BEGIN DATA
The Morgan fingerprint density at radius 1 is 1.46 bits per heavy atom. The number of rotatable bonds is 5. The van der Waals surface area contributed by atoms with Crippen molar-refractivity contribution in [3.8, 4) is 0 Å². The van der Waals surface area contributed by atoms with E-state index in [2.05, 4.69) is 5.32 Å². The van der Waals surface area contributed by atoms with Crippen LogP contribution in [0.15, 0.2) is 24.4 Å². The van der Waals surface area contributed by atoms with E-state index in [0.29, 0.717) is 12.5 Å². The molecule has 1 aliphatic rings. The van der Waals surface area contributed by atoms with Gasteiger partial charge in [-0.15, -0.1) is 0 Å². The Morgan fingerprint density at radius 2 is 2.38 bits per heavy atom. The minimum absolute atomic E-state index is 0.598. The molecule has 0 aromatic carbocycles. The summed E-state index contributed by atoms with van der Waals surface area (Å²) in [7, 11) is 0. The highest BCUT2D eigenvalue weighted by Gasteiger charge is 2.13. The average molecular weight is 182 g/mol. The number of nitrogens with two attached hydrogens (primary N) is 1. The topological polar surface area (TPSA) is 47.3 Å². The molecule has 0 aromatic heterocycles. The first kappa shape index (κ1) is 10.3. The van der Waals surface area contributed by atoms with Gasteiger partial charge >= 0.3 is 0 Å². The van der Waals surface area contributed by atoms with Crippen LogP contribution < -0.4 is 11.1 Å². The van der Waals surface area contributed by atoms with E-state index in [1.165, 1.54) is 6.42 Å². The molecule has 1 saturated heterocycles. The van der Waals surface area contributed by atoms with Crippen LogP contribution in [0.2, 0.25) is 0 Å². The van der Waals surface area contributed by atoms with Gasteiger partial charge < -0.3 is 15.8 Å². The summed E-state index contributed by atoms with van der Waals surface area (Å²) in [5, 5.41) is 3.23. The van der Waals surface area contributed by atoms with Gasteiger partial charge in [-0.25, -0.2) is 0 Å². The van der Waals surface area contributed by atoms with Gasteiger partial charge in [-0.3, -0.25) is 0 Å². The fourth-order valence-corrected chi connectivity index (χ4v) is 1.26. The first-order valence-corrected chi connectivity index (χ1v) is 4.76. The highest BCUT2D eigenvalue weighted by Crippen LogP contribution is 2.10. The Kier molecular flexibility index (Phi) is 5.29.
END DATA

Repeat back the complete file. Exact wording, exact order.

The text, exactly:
The Morgan fingerprint density at radius 1 is 1.46 bits per heavy atom. The number of rotatable bonds is 5. The van der Waals surface area contributed by atoms with Crippen molar-refractivity contribution in [3.8, 4) is 0 Å². The van der Waals surface area contributed by atoms with E-state index in [2.05, 4.69) is 5.32 Å². The van der Waals surface area contributed by atoms with Crippen LogP contribution in [0.15, 0.2) is 24.4 Å². The van der Waals surface area contributed by atoms with E-state index in [0.29, 0.717) is 12.5 Å². The molecule has 1 aliphatic rings. The van der Waals surface area contributed by atoms with Gasteiger partial charge in [-0.15, -0.1) is 0 Å². The Morgan fingerprint density at radius 2 is 2.38 bits per heavy atom. The minimum absolute atomic E-state index is 0.598. The molecule has 0 aromatic carbocycles. The summed E-state index contributed by atoms with van der Waals surface area (Å²) in [7, 11) is 0. The highest BCUT2D eigenvalue weighted by Gasteiger charge is 2.13. The average molecular weight is 182 g/mol. The number of nitrogens with two attached hydrogens (primary N) is 1. The topological polar surface area (TPSA) is 47.3 Å². The molecule has 0 aromatic heterocycles. The first kappa shape index (κ1) is 10.3. The van der Waals surface area contributed by atoms with Gasteiger partial charge >= 0.3 is 0 Å². The van der Waals surface area contributed by atoms with Crippen LogP contribution < -0.4 is 11.1 Å². The van der Waals surface area contributed by atoms with E-state index in [1.165, 1.54) is 6.42 Å². The molecule has 1 saturated heterocycles. The van der Waals surface area contributed by atoms with Crippen LogP contribution in [0.2, 0.25) is 0 Å². The van der Waals surface area contributed by atoms with Gasteiger partial charge < -0.3 is 15.8 Å². The summed E-state index contributed by atoms with van der Waals surface area (Å²) in [5, 5.41) is 3.23. The van der Waals surface area contributed by atoms with Gasteiger partial charge in [-0.25, -0.2) is 0 Å². The van der Waals surface area contributed by atoms with Gasteiger partial charge in [-0.3, -0.25) is 0 Å². The fourth-order valence-corrected chi connectivity index (χ4v) is 1.26. The first-order valence-corrected chi connectivity index (χ1v) is 4.76. The highest BCUT2D eigenvalue weighted by Crippen LogP contribution is 2.10. The Kier molecular flexibility index (Phi) is 5.29.